So often between the liturgical churches and the evangelical churches, there is controversy regarding "intercessory" prayer, because so often in liturgical churches (often Catholic, but also Episcopal or Lutheran), we request the saints who have gone before us to offer prayers on our behalf. Perhaps we're hoping they might have the ear of God and can make our prayers better heard.
Another difference often seen is the presence of a "prayer list" - where when it is time to pray, we have a list of people for whom we offer intercessory prayer - and they're all those people who have asked for prayer or who others have asked on behalf of friends or family. Often in evangelical churches, if you ask someone to pray for you, you're going to find that everything stops, right then and there, and the person literally offers up prayer, with you right there.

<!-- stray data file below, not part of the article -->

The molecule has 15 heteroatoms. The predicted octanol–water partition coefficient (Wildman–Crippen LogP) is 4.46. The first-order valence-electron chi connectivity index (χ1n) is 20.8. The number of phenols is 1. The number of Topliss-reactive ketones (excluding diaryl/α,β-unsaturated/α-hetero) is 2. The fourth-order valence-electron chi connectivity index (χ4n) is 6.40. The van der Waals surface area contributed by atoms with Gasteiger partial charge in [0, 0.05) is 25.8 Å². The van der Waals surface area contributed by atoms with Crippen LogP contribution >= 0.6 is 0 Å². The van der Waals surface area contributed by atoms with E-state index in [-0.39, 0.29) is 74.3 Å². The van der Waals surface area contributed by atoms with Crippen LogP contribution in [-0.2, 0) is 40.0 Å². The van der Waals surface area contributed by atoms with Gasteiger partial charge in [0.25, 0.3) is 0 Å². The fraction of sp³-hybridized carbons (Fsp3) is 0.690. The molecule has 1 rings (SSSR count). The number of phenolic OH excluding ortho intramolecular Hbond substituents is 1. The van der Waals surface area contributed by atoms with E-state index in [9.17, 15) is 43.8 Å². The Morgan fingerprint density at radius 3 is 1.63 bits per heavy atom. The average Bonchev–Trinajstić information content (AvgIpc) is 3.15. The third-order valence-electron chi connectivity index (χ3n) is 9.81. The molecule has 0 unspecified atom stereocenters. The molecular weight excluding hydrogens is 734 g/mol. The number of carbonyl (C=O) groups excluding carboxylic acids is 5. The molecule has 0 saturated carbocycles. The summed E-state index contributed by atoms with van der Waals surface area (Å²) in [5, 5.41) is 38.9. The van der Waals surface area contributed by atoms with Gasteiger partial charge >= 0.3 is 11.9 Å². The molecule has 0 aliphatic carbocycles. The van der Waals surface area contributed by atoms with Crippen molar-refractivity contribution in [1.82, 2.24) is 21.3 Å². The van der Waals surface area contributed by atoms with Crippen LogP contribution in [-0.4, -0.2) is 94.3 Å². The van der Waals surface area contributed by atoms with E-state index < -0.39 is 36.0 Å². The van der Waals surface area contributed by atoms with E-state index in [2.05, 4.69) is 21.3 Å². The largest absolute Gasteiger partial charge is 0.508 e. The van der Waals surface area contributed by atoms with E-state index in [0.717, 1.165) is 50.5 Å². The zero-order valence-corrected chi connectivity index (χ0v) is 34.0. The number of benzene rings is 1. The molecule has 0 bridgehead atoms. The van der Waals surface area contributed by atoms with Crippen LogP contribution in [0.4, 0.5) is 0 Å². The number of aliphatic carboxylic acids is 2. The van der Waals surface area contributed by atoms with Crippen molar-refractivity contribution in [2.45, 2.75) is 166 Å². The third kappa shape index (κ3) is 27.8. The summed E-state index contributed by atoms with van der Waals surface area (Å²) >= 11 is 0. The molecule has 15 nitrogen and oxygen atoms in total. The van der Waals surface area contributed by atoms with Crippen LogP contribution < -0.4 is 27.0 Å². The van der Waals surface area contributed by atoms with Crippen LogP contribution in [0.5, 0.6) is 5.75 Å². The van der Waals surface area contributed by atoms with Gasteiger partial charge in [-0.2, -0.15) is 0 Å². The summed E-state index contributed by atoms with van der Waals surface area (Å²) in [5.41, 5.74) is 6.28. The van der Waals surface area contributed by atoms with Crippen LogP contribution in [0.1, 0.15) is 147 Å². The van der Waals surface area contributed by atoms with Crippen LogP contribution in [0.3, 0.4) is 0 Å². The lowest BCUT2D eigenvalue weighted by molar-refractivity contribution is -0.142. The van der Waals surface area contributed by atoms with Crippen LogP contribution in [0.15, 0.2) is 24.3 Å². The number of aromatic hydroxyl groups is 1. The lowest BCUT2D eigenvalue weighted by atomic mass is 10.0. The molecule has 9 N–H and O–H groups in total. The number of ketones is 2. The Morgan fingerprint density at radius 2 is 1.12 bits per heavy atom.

The concept of an "arrow prayer" - that quick, please God, watch over so and so on their journey or, thank you, God for the thing that has made my life easier at the moment, or the prayer of a parent - Lord God, please watch over my kid and give him a brai... er, wisdom -- these are the ongoing, little prayers we send on a regular basis to God, perhaps to ensure that we don't forget an intercessory prayer later, or to ensure that we don't forget to thank God for His blessings. These are no less heartfelt than those prayers offered in a more formal manner, following "ACTS" as discussed previously - they're just different.
And perhaps we can each appreciate the differences people have in how intercessory prayer is offered - they are all heart-felt and sincere. And whether it's our own intercession, or the intercession of one who's already on the other side - they're all prayers. And that's the important part.